It might be necessary at some points in every life to just blow up whatever you've accomplished, not with vengeance so much as regret or promise. One takes a huge step to try to take cuts further back in the grand procession, to step out of the familiar rat race to join another more novel one, to change. Since everything's mysteriously connected, one shift effects many other points, and rather like the battle that was lost for want of a horseshoe nail, the world once known goes to Hell in your absence. No fault, no blame, just entropy having her way for a change. Everything seems born to fall apart. Nothing's sustainable forever, not even the surprisingly delicate balance that once held together a city like Portland. Things, long deferred, eventually got out of hand. The Chamber of Commerce's and the city fathers' stories were always somewhat mythical, and inequality always persisted. Some of it was even insisted upon as a sort of balancing factor, red-lined neighborhoods and gentrifying actors. Most were prosperous until way too many weren't. Even the long-touted Eden At The End Of The Oregon Trail could be overwhelmed by too many settlers and too much over-promising. When settlers like me, a thirty-year veteran of sustaining this place, blow it up by leaving, It's all over but the grieving.

Do not counsel me to take it easy, for a once reliable world's utterly fallen apart. Do not even attempt to reassure me that things will work out, because deep differences have already worked their way in and squat in every park and underpass. The innocence I once experienced here, the fresh-faced exuberance I once felt discovering and imprinting on this place, hardly seem distant memories now, AND it's all my fault. I blew it up with that first divorce and amplified it with that second. I went from homeowner in good standing commuting to a decent job in a downtown highrise building to living in a close-in industrial enclave with neighbors I could not look in the eye. I commenced to commute somewhere else to earn my living, exiting and reentering through the airport. I even relocated to a distant suburb after abandoning my urban pioneer dreams and the economy shattered. My presence here mattered and I left for greener pastures, returning to purchase milk and honey to find only vinegar and vagrancy on offer. The trains run on time but nobody seems to be riding them anymore.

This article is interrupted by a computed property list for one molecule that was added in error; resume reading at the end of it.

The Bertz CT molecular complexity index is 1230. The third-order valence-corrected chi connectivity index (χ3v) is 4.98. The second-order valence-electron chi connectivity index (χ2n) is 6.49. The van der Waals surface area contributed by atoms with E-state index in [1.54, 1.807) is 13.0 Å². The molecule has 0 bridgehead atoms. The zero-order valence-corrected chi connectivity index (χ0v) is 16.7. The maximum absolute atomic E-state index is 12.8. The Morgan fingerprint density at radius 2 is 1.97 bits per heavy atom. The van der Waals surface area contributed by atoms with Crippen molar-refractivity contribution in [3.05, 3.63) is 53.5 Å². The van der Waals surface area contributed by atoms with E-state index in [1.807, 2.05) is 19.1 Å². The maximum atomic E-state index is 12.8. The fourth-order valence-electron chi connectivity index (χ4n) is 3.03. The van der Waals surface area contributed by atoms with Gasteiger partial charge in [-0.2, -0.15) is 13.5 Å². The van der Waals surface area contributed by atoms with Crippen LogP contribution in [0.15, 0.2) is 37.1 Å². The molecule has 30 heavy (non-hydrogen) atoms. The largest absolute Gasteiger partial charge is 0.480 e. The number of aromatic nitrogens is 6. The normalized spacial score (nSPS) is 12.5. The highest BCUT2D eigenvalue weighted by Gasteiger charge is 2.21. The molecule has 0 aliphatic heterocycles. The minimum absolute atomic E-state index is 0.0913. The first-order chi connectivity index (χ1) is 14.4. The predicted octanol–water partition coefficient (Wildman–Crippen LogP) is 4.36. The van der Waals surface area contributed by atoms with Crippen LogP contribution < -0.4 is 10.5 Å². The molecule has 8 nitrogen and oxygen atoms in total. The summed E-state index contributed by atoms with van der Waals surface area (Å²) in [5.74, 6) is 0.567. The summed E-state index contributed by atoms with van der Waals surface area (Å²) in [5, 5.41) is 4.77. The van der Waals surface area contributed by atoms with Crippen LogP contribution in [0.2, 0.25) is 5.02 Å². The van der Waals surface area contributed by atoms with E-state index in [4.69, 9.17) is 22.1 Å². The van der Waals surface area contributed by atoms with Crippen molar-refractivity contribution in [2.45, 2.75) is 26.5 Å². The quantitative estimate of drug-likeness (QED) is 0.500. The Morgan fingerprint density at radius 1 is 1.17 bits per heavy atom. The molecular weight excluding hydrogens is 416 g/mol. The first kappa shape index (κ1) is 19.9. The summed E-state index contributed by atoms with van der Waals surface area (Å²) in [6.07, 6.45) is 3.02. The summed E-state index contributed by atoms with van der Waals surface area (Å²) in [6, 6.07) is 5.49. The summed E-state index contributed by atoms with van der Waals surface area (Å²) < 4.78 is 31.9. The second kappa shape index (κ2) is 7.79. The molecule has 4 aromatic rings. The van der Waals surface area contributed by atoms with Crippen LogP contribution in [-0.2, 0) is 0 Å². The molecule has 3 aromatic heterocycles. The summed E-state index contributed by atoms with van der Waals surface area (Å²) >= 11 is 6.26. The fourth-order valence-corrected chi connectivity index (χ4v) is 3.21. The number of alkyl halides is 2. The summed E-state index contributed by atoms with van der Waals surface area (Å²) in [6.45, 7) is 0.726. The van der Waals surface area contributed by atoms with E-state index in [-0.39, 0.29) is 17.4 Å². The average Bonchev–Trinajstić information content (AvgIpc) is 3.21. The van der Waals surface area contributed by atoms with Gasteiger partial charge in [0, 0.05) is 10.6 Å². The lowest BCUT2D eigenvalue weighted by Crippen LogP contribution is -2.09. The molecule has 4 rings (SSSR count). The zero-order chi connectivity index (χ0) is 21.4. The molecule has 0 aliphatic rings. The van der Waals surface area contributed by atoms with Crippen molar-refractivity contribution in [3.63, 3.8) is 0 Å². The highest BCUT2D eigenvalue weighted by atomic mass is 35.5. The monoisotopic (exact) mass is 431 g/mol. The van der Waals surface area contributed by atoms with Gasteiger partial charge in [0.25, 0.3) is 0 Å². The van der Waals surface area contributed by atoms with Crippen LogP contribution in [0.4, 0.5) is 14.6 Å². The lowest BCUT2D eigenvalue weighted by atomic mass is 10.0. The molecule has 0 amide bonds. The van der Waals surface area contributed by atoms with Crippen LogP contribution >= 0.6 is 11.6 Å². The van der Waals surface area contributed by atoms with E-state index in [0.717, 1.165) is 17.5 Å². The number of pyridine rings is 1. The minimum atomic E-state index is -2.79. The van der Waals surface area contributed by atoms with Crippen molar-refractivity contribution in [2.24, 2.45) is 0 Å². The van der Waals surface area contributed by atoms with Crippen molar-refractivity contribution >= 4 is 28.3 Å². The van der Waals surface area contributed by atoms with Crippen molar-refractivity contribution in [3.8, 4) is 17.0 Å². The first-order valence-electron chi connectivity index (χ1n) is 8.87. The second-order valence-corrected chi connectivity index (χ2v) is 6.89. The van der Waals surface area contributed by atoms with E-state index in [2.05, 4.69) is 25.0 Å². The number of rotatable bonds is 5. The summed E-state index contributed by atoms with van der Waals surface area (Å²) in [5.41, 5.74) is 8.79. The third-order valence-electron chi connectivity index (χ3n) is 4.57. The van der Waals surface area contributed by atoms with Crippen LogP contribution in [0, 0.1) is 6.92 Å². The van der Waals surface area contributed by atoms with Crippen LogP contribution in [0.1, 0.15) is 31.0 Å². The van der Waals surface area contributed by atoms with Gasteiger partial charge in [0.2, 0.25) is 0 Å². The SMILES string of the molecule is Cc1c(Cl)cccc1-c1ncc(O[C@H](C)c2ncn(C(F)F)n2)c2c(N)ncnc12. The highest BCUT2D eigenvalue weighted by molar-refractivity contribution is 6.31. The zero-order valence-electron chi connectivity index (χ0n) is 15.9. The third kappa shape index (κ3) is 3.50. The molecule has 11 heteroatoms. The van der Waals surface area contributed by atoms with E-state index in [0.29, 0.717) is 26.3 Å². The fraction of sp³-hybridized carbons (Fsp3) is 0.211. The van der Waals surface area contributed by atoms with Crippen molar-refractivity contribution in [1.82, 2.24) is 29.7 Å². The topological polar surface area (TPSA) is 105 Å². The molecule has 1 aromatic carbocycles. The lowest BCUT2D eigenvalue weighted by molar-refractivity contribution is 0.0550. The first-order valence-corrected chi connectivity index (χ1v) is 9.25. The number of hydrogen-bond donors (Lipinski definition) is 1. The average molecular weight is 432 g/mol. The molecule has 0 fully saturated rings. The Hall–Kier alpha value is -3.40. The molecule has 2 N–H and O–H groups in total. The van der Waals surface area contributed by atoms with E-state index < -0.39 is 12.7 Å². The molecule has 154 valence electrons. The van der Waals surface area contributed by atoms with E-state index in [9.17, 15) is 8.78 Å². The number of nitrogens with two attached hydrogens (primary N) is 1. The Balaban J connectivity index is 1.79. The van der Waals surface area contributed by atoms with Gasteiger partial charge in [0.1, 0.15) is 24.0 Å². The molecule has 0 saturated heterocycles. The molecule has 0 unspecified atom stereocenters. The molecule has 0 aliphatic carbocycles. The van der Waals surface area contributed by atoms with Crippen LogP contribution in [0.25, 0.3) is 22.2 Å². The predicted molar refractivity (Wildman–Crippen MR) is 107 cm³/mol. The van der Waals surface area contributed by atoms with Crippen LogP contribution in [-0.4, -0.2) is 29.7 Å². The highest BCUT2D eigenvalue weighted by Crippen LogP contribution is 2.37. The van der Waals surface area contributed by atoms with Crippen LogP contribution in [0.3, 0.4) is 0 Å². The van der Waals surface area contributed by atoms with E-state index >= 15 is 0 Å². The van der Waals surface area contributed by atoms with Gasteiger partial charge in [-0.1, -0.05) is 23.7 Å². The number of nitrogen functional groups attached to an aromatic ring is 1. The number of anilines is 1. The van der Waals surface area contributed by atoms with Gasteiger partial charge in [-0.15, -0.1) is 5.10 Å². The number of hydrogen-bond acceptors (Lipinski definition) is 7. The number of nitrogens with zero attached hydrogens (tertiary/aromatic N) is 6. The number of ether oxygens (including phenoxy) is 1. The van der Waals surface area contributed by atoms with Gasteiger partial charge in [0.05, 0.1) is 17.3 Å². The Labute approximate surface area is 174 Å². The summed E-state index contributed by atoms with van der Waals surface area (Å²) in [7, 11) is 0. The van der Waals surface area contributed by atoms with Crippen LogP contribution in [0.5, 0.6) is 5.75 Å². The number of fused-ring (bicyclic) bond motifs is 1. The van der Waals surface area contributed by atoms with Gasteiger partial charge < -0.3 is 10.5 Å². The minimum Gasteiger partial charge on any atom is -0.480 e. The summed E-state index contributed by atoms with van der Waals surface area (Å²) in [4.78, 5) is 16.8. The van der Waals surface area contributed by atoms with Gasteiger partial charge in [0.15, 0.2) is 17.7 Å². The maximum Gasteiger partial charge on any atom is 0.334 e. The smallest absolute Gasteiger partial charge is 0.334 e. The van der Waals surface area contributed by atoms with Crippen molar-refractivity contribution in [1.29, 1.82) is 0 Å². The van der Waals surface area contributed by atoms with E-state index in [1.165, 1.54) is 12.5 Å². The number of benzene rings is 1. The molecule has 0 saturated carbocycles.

Be careful what you wish for but continue wishing. I went fishing and caught a sucker, useless for supper or anything other than throwing back into the river. No song will recall hopefulness gone. That absent coffee shop with the lemon gingivitis muffins might never have existed. I seems like a myth now, part of a long-sung legend, gone and achingly not forgotten. I weep a little to myself while sitting on that forlorn-feeling bench on that windy side street while The Muse shops in a post-apocalyptic incarnation of a once-familiar store. Through boarded up display windows I see my reflection, dull and featureless, graffitti-like, and I sense that this was all my fault. Some insist that Antifa did this, as if proclaiming anti-fascism undermined the delicate balance. If so, does this mean the old illusion was a fascist regime? I suspect The Proud Boys dressed in justice's clothing. The once proud parks in which I ate my lunch, now feature otherwise homeless sleeping on the public lawn in fine-looking tents. A public trust and civil balance has been suspended and perhaps won't be returning, while The Muse and I continue SettlingInto our fresh Eden At The End Of One Curious Oregon Trail.

©2021 by David A. Schmaltz - all rights reserved

blog comments powered by Disqus

Made in RapidWeaver